Protect your GRUB from unauthorized editing with passwords


Here I consider GRUB 2 and in the following post GRUB means GRUB 2.

If you are a GNU/Linux user, GRUB will be quite familiar to you. It is the first thing you see after you switch on the system. As the expansion of GRUB (GRand Unified Bootloader) suggests it is a boot loader. This is very helpful in various situations. Earlier I had written a post regarding GRUB with its ability to modify the way it appears to the user. The other side is about the security which is of greater importance. After the installation of GRUB it is open to all i.e, anybody can edit the GRUB entries and gain the superuser privilege. So protecting the grub with passwords restricts this attack.

First of all let me introduce to you some of the grub scripts included under /etc/grub.d/


These are used to generate the grub.cfg file under /boot/grub/ on running update-grub. Among these we will consider only 00_header, 10_linux,
20_memtest86+ and 30_os-prober. A superuser must be designated. This user can select all menu entries, edit any items in the GRUB menu during the
boot process, and access the GRUB terminal.The superuser is identified as
set superusers=”<user>”
Ex:- set superusers=”root”
The format for adding the superuser password and any additional users and passwords
password <user> <password>
Ex:- password root 123456
If you wish more users to be added append those with the above line
Ex:- password root 123456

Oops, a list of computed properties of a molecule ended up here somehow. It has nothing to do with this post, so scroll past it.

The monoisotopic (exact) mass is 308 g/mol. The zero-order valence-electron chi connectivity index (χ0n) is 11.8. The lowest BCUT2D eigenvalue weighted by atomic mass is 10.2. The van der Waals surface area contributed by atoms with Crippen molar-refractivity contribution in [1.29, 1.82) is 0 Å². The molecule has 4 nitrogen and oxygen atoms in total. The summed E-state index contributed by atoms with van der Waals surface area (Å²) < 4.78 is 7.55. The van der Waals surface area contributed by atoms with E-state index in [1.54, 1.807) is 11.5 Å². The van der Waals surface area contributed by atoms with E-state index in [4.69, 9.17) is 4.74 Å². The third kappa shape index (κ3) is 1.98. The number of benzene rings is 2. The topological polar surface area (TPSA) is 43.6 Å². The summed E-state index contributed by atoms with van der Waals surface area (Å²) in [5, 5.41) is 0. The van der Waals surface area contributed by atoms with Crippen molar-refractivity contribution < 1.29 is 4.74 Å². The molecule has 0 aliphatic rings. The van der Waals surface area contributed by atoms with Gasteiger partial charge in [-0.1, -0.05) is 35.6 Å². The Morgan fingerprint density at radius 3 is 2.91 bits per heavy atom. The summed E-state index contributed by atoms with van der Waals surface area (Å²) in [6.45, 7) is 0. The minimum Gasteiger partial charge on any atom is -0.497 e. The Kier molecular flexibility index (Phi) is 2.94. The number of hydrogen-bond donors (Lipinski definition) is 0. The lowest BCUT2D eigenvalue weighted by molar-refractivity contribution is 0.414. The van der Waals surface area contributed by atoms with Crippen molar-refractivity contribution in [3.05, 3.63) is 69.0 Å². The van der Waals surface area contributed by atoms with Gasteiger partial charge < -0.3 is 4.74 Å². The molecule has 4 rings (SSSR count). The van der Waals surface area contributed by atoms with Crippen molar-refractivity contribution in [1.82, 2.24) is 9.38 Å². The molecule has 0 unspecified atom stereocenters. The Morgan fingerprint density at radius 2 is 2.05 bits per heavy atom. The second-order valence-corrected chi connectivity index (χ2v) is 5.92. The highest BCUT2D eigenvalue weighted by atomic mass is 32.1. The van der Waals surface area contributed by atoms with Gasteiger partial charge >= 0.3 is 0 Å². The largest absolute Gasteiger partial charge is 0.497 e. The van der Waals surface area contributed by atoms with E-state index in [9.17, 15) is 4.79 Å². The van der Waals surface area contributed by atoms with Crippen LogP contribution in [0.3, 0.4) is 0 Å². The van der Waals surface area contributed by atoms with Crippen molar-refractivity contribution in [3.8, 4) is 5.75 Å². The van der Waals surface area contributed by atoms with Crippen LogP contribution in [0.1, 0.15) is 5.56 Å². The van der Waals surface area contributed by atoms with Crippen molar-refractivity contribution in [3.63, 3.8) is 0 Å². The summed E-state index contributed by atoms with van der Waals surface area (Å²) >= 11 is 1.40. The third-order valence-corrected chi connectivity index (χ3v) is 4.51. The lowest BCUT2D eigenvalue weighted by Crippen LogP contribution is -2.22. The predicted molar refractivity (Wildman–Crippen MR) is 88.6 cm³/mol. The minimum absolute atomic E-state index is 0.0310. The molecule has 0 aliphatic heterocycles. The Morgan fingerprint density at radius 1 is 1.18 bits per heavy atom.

password tom tom123
      password alen alen

Note: Encryption of passwords will be explained later.

Open /etc/grub.d/00_header and add the following at the bottom of the file.
cat << EOF
        set superusers=”root”
        password root 123456
Each type of OS entries are protected through different scripts.

For linux entries, find the following line in /etc/grub.d/10_linux
printf “menuentry ‘${title}’ ${CLASS} {\n” “${os}” “${version}”
Add –users to allow permission to superuser
printf “menuentry ‘${title}’ ${CLASS} –users {\n” “${os}” “${version}”
Add –users tom to allow permission to superuser+tom
        printf “menuentry ‘${title}’ ${CLASS} –users tom {\n” “${os}” “${version}”
Add –users tom,alen to allow permission to superuser+tom+alen
printf “menuentry ‘${title}’ ${CLASS} –users tom,alen {\n” “${os}” “${version}”

For other OS entries, find lines starting with menu entry in /etc/grub.d/30_os-prober and add –users after –class os to requires entries.
For memory test entry, modification is to be done inside /etc/grub.d/20_memtest86+ in the following lines
 menuentry “Memory test (memtest86+)” {
    menuentry “Memory test (memtest86+, serial console 115200)” {

Run sudo update-grub after all modifications.

Disable Ctrl-Alt-Del keyboard shutdown command in GNU/Linux


Don’t think this as a flaw to the GNU/Linux system, but can be helpful in many situations. This part plays a vital role in the security of a system. In GNU/Linux system pressing Ctrl+Alt+Del can cause a shutdwon/reboot by default. As I said this isn’t a bad configuration and most of us may be using this as a shortcut. Moreover it is pretty important if you don’t have the best physical security to the machine. Commenting out the following line/lines will disable the possibility of using the Control-Alt-Delete command to shutdown your computer.

In debian based distros
nano /etc/init/control-alt-delete.conf

   Comment out the lines in the file to look like
   # control-alt-delete – emergency keypress handling
   # This task is run whenever the Control-Alt-Delete key combination is
  # pressed, and performs a safe reboot of the machine.

  description     “emergency keypress handling”
  #author         “Scott James Remnant <>”

  #start on control-alt-delete

  #exec shutdown -r now “Control-Alt-Delete pressed”

In redhat based distros
nano /etc/inittab

Comment the following line

    ca::ctrlaltdel:/sbin/shutdown -t3 -r now

to look like

    #ca::ctrlaltdel:/sbin/shutdown -t3 -r now
Save the file and logout.